Security Analytics: Analyze Your Data Setup with the Appropriate Security Measures

As cloud computing becomes a necessity for organizations, security analytics has become a core aspect of cybersecurity. Now more than ever, firms must be proactive to fend off attackers in the wake of increased hacking techniques as more applications and data are hosted on the cloud.

By sifting large volumes of data, security analytics has the potential to not only spot incidences and trends that can pass unnoticed by IT administrators but also enforce compliance with government and industry regulations.

What is Security Analytics?

Security analytics is a functional approach to cybersecurity that deals with data collection, aggregation, and analysis to produce proactive security measures in an organization. By aggregating large and diverse datasets, they can turn data into useful and actionable insights that can help IT to minimize risks.

Most of all, employing an automated security analytics solution can enhance the user experience while driving better business outcomes. The main elements of a security solution are:

What is a Security Analytics Solution?

A security analytics program uses real-time and historical data to detect and diagnose problems. These are some examples of data sources:

What Should a Security Analytics Solution Do?

The main elements of a security analytics solution are:

NAV (Network Analysis and Visibility)

Using technologies including network discovery, flow data analysis, network metadata analysis, packet capture and analysis, and network forensics, a NAV program or device examines traffic from end-users and applications as it passes over the network.

Analytical Behavior

Unusual behavior of users or programs frequently suggests a security breach or assault. Behavioral analytics looks for abnormalities in user, application, and device behavior patterns.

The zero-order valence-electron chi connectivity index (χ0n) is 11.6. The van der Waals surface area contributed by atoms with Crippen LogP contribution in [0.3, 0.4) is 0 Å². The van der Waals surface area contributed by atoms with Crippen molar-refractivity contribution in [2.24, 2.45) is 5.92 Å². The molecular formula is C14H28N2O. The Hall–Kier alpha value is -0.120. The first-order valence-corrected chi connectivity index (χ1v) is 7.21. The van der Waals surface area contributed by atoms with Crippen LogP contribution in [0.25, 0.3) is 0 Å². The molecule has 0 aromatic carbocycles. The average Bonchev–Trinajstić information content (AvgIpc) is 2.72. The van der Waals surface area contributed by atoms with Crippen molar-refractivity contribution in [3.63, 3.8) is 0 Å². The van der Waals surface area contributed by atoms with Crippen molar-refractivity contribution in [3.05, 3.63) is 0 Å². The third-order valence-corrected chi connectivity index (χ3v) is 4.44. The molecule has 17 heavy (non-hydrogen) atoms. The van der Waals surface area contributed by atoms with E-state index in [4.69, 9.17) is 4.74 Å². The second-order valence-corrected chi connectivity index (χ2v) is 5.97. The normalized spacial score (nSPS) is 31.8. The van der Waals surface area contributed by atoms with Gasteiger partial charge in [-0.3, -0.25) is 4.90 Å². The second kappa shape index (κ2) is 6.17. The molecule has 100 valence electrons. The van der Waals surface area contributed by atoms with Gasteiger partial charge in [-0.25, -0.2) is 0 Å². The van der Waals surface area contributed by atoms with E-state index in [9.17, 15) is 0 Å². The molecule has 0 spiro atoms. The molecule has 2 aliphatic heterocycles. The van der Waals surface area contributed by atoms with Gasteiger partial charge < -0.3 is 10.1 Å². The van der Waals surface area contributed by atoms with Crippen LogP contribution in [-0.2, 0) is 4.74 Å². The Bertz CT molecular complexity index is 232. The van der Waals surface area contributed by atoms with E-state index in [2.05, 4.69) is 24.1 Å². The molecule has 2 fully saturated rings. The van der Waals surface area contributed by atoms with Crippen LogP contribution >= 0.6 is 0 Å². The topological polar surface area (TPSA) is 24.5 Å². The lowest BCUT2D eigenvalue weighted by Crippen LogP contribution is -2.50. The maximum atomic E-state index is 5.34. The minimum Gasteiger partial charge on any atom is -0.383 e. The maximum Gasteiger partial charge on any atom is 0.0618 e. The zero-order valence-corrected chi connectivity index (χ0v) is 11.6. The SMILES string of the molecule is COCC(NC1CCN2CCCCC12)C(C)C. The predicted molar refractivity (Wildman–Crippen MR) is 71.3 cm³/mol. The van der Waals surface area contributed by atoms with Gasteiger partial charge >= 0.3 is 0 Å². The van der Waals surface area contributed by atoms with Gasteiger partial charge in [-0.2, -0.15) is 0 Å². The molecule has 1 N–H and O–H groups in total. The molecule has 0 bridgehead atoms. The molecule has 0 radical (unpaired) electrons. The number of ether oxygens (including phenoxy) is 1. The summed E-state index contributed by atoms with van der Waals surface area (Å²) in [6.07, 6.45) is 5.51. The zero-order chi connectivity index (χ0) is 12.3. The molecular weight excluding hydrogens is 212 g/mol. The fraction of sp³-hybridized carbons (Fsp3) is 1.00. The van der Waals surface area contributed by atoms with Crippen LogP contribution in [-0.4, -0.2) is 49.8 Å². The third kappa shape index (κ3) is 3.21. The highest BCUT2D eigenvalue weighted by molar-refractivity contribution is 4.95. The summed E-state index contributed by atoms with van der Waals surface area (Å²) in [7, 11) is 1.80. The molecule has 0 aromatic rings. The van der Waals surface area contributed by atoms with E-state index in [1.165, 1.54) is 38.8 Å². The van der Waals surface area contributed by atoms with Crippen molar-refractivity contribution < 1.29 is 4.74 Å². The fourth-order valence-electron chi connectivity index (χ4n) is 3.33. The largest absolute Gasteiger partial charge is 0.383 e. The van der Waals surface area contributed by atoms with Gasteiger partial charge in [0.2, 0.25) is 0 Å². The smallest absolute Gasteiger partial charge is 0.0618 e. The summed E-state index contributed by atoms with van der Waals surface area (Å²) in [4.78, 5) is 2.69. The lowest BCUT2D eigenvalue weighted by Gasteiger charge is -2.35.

SOAR (Security Orchestration, Automation, and Response)

SOAR is a communications hub that connects data collection, the analytical engine, and threat response applications.

External TI (Threat Intelligence)

Although they give context to an analytical process, TI alone is not security analytics. A threat intelligence stream might be part of a security software and services company’s offering.


Security data analytics solutions provide you the resources you need to examine past or ongoing attacks, figure out how your IT systems were hacked, and find any lingering flaws. This can assist in guaranteeing that such occurrences do not happen again.

Benefits of Security Analytics

By deploying them, you can easily connect the dots between various events and alerts, producing a proactive security system with fast response times to help you safeguard the integrity of your entire IT infrastructure. They are beneficial for:

1. Enforcing Compliance

Most regulations require IT infrastructures to incorporate monitoring tools that help provide a unified view of all the events taking place in the organization. Security analytics offers proof of compliance that can help an organization discover and fix security incidences that are not quickly compliant.

2. Rapid Detection and Response

Security tools can accelerate detection and response to security threats. Fast response to cybersecurity threats can help an organization either minimize or prevent the damage that a particular breach can cause.

3. Cutting Costs

By leveraging artificial intelligence (AI) and aggregating large and diverse datasets, security analytics can detect threats in real-time and protect the company from a potentially costly cyberattack.

4. Improved Forensics Capabilities

Security tools can easily give clues on the origin of an attack, how the vulnerability was exploited, what information assets were compromised, what data was lost, and more. By reconstructing and analyzing these incidents, IT can design and build better defenses to ensure similar incidents do not occur in the future.

Security Analytics Use Cases

They may be used in several diverse ways, including:

Parallels RAS: Security Data Analytics Features

Parallels® Remote Application Server (RAS) provides a broad spectrum of security analytics that help companies secure virtualized applications and monitor data in their multi-cloud environments. By supporting SSL and FIPS 140-2 protocol, Parallels RAS enables organizations to enforce data compliance policies such as HIPAA, PCI-DSS, and GDPR.

Parallels RAS has an inbuilt reporting engine that transforms raw data into visual reports, enabling real-time reporting about server activities. By extracting raw data from the entire ecosystem, Parallels RAS generates detailed reports about farm usage, accessed applications, what devices are used, and more.

Most of all, Parallels RAS incorporates granular filtering rules that can be used to restrict access to the server. This allows IT administrators to define several standards that determine who can access and modify a particular resource based on the user, MAC address, IP address, and gateway.

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